She’s dead … Incredulous, you are speechless. Your whole body is trembling. Chills are run down your spine. Although you knew she was ill and even if you were not close to her, it’s still a shock.
From near or far, expected or unexpected, you are never ready for the fog of death.
As November is commonly referred to as the month of the dead, avoid embarrassment or faux-pas by reading this blog post on modern mourning manners.
TO GO OR NOT TO GO TO THE VISITATION
Hmmm … that is not an easy decision. You can think of thousands of other things to do in lieu of putting on your funeral attire and making your way to the parlour. Unless the service or the visits are marked as “private”, go. This is one of those occasions when quantity matters. The more people are present to pay their respects, the more the relatives console themselves. All recognize that time is precious. The gift of your time soothes their souls.
WHAT TO SAY
Offer your condolences with sympathy. Make sure to seek family members to introduce yourself with your first name, as well as your last name. State your relationship with the deceased. In person, in a handwritten note or in an email, if you feel like it, tell a story or an anecdote. Be considerate of others, be brief and concise. Ease the thank you note obligations of the bereaved, by adding this note: to your condolences, “It is not necessary to acknowledge receipt.”
WHAT TO WEAR
Your outfit must be clean and sober. Nowadays, dark colours are just as suitable as the traditional black. In a celebration of life in lieu of a funeral service, it is popular to ask guests to wear the favourite colour of the deceased. Do so with at least one accessory in that colour. Beware of perfumes; less is better.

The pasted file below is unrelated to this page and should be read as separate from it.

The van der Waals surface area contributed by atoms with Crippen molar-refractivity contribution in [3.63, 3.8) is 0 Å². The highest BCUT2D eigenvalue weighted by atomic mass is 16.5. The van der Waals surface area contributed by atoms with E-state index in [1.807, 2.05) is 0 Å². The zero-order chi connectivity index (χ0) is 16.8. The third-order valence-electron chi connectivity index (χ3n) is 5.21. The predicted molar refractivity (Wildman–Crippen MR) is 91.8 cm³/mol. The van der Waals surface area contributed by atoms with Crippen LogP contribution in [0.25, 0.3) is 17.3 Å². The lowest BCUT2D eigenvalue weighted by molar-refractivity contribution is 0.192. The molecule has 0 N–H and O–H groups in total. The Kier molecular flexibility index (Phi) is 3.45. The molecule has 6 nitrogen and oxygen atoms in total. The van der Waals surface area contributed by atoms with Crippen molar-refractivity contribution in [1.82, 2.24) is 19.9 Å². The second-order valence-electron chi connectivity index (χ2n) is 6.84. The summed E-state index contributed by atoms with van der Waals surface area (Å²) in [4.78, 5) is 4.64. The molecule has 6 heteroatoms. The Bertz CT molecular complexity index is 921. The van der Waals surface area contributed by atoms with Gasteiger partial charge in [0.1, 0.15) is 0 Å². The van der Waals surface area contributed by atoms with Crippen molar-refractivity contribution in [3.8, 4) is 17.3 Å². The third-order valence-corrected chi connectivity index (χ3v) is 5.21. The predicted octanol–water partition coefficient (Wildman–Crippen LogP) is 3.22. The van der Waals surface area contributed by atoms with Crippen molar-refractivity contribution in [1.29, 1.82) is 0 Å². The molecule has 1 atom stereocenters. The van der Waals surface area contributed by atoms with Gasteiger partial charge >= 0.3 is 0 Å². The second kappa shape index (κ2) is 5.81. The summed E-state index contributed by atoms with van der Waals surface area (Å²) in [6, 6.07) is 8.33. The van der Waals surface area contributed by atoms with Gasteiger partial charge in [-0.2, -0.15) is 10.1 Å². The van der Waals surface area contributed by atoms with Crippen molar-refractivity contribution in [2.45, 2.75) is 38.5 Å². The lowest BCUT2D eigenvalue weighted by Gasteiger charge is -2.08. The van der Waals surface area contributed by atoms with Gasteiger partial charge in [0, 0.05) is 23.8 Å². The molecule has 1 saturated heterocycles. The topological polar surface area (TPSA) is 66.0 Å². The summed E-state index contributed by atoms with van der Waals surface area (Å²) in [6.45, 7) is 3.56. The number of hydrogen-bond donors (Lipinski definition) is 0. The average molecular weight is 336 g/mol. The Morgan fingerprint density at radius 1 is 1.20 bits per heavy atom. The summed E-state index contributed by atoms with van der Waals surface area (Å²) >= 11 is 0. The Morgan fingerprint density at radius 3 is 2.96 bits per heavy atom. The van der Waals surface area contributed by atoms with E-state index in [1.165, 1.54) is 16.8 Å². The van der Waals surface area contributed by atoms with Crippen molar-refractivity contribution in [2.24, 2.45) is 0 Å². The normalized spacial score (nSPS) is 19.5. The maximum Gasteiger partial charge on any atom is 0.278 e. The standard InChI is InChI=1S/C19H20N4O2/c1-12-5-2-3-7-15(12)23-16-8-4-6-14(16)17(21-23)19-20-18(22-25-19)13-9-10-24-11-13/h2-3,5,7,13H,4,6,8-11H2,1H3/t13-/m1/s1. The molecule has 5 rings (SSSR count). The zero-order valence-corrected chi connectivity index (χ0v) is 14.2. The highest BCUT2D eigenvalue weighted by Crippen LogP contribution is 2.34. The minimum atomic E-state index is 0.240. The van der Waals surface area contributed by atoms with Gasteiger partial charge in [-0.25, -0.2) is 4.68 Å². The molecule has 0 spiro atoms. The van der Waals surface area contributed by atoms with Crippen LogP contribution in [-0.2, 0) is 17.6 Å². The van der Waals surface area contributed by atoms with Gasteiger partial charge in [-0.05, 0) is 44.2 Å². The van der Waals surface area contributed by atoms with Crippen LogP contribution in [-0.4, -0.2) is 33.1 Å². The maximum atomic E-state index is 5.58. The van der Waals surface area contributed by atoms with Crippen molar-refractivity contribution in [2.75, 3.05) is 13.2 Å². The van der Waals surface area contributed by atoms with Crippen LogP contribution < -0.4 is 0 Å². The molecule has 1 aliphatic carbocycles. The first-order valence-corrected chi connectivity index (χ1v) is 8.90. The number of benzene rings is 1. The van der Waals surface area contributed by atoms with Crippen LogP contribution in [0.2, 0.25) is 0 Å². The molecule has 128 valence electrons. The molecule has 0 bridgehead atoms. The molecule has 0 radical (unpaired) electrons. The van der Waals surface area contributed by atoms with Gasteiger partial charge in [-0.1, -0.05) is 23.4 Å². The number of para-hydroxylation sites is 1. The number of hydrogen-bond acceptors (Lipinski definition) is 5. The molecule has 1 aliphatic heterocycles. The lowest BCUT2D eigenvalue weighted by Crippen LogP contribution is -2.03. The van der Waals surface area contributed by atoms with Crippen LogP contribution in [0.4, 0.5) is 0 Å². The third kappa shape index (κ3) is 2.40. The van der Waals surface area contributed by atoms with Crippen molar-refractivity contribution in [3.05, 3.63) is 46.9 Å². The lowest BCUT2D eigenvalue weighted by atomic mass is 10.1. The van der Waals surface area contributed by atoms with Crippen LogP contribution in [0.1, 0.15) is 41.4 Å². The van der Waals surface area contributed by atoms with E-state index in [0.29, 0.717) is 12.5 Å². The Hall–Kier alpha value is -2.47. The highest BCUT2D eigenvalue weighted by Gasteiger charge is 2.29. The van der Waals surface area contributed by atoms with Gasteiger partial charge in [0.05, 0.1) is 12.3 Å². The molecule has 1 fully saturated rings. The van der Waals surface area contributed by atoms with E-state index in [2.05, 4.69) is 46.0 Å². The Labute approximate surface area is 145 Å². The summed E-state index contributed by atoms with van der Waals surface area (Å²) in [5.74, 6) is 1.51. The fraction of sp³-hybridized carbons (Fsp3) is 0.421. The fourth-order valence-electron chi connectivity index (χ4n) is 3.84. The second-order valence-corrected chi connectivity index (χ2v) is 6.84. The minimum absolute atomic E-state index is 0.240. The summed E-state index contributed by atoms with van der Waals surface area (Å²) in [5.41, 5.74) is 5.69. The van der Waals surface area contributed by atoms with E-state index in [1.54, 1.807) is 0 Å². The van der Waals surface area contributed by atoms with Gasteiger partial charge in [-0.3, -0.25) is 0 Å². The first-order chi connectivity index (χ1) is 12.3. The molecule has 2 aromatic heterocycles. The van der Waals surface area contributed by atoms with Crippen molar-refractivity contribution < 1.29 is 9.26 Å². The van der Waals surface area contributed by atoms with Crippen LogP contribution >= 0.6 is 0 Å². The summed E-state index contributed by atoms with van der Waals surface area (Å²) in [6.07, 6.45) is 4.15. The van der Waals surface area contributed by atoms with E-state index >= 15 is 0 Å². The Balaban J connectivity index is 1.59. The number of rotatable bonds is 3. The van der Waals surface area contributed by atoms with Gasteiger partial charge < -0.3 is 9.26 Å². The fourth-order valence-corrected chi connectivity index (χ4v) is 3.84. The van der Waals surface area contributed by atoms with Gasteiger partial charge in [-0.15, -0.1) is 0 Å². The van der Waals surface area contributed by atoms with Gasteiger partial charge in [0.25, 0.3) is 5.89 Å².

WHEN TO ARRIVE
Arrive early with time to predispose yourself to the possible wave of emotions. Put your phone in polite, that is the “silent” mode. I insist, no vibration mode. Observe relatives to see if you can take some pictures. Do not initiate a selfie as a souvenir. If the family does it, it’s up to you to do so, or not.
HOW TO BEHAVE
Walk in and approach the photo, the coffin or the urn. Kneel, pray or meditate. A family member could join you. Pay your respects to the family members. Take a tour of the people you know. The duration of your visit varies according to your relationship with loved ones and the deceased. If you are invited you to share a light snack and beverages, go. It’s comforting for those mourning to see people smiling and sharing memories of their love one.
WHAT TO OFFER
Consult the obituary and respect the wishes of the family. Instead of having flowers delivered or of making a donation, another option is to send a plant to the family home after all of the traditional rituals.
WHAT TO DO TO HELP
Observe, be attentive and proactive. Do not wait until you are asked. Many people never dare to ask for help.
- announce the news to co-workers, members of their professional association, the book club, etc.
- prepare a meal or a dessert.
- go shopping or to drive the person while she conducts errands.
- keep the children, accompany them to their activities or invite them to join in one of yours.
ATTEND; WITH OR WITHOUT CHILD?
If you bring your child, he must be made aware of the solemnity of the scenes and the practices that he will observe. You must be ready to comfort him if he becomes overwhelmed by a wave of emotion.
WHEN IT IS ANOTHER RELIGION
Consult the internet, ask the place of worship or the celebrant, about the rites to be respected, as well the protocol for funerals.
Regardless of the circumstances of the next death that you will witness, allow yourself to be pampered during your own mourning.